CISE (for Computer & Information Science & Engineering)

EHR (for Education and Human Resources)

ENG (for Engineering)

MPS (for Mathematical and Physical Sciences)

OCI (for Cyberinfrastructure)

INT (for International: designation for proposals that include a significant international dimension)

IDP (for Interdisciplinary: designation for proposals that are interdisciplinary and/or for which no single disciplinary area stands out)

Project Descriptions must adhere to the 15-page limit, as described in the NSF Grant Proposal Guide (GPG) or NSF Grants.gov Application Guide.

Describe the vision and goals of the proposed research, approaches and methodologies to attain the goals, and the expected outcomes. The project description must present a clear and compelling explanation of the cutting-edge nature of the proposed research and its potential for significantly advancing nuclear detection capabilities. High-risk proposals with the potential for high impact are encouraged.

Proposed Research: Narrative consisting of the following items:

  • An explanation of the scientific context, intellectual merit, relevance to nuclear threat detection, the transformational potential and timeliness of the proposed project;
  • A description of the proposed research;
  • A discussion of the broader impacts of the proposed work;
  • If appropriate, a justification for why an effort involving at least two investigators is necessary to carry out the proposed project;
  • If appropriate, a discussion of the mode of collaboration with description of any use of cyberinfrastructure;
  • A description of the contribution to be made by each senior investigator;
  • A timeline for the planned work; and
  • Plans for disseminating the results.

Modes of Dissemination and Education: Narrative describing:

  • The mode of training undergraduate students, graduate students, and postdoctoral researchers, including co-mentorship or other collaborative training; and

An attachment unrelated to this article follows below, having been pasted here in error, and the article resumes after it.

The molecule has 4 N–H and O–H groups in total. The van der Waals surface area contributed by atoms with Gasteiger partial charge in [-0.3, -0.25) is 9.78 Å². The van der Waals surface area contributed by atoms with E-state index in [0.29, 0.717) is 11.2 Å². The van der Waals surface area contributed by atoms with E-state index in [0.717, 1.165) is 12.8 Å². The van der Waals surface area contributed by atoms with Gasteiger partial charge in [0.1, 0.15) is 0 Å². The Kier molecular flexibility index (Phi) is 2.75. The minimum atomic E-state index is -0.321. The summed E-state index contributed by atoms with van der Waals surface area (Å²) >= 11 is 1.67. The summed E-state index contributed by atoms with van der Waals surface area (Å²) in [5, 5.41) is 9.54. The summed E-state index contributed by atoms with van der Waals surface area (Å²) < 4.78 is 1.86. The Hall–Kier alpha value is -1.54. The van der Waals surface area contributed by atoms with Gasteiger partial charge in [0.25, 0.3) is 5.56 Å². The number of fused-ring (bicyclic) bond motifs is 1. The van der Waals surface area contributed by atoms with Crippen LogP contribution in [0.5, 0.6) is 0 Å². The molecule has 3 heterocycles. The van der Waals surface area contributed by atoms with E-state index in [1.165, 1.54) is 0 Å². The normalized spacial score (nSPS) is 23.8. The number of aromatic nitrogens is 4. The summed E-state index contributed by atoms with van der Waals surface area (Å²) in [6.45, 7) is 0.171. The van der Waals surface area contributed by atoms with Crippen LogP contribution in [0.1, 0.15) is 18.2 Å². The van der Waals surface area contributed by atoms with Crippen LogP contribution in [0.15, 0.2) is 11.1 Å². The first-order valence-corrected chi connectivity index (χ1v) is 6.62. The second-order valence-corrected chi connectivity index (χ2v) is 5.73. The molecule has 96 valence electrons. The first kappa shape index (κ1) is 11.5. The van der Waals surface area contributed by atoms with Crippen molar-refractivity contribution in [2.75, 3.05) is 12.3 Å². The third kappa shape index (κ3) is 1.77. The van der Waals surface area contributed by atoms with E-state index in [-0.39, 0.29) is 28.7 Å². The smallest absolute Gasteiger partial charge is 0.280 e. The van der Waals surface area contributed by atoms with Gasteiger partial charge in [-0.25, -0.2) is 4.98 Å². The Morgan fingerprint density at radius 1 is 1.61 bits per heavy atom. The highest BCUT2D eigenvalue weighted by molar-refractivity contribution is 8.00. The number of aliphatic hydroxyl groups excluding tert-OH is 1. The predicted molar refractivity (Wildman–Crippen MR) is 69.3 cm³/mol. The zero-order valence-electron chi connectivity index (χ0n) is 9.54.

• Plans for dissemination and education/outreach, including any pilot activities.

Management Plan: If appropriate, narrative describing:

  • How the group effort will be coordinated, including any use of cyberinfrastructure;
  • How decisions will be made regarding the conduct of the project; and
  • How collaboration will be evaluated;

   4.  References Cited:

References should include full titles of articles and book chapters cited. This section should include bibliographic citations only and must not be used to provide parenthetical information outside of the project description. Indicate with an asterisk (*) references co-authored by two or more proposal investigators.

    5.  Biographical sketches:

For PIs, co-PIs and all senior personnel, provide brief biographical sketches using the format described in the Grant Proposal Guide. Note that recent collaborators and other affiliates should also be collected into the combined list given in the Supplementary Documentation (see below).

    6.  Budget:

Include up to five annual budgets, one for each year of the duration of the award; a cumulative budget will be automatically generated by FastLane or Grants.gov. A detailed budget justification (up to three pages) should document proposed expenses. Multi-institutional proposals should use the award-sub award proposal mechanisms or the collaborative mechanism (see GPG guidelines, chapter II.D.3).

Mention if any government-furnished equipment (GFE, e.g. specific radioactive sources to calibrate or test detector systems) is required.

An annual grantees workshop will enable the investigators of grants awarded through this solicitation to review progress, exchange information, and promote collaborations. The PI, all co-PIs, and at least one of the students supported from each funded grant will be required to participate. Members of the DNDO global nuclear defense architecture team and appropriate members of the end-user community are also expected to be present at this annual workshop to provide guidance on the rapidly evolving needs in nuclear detection. Funds must be included in each year of the proposal budget for attendance at this annual workshop. For budgetary purposes, the workshop may be assumed to be in the Washington, D.C. area and be of three days duration. This workshop will be a primary mechanism for the DNDO/NSF program managers to assess progress and thus to adjust the future funding profiles for individual projects.

    7.  Current and Pending Support:

A full description of the total level of current and pending support from all sources for the key personnel. Any overlap between federally funded projects and the proposed research must be clarified.

   8.  Facilities:

A description of the facilities (including laboratories, computational facilities, and cyber infrastructure) that will be made available to the project. Separate facilities descriptions should be included for multi-institutional projects or those involving non-academic partners.

    9.  Suggested Reviewers/Reviewers Not to Include (Optional):

Include potential reviewers who span the range of disciplines represented by the ARI proposal.

   10. Supplementary Documentation: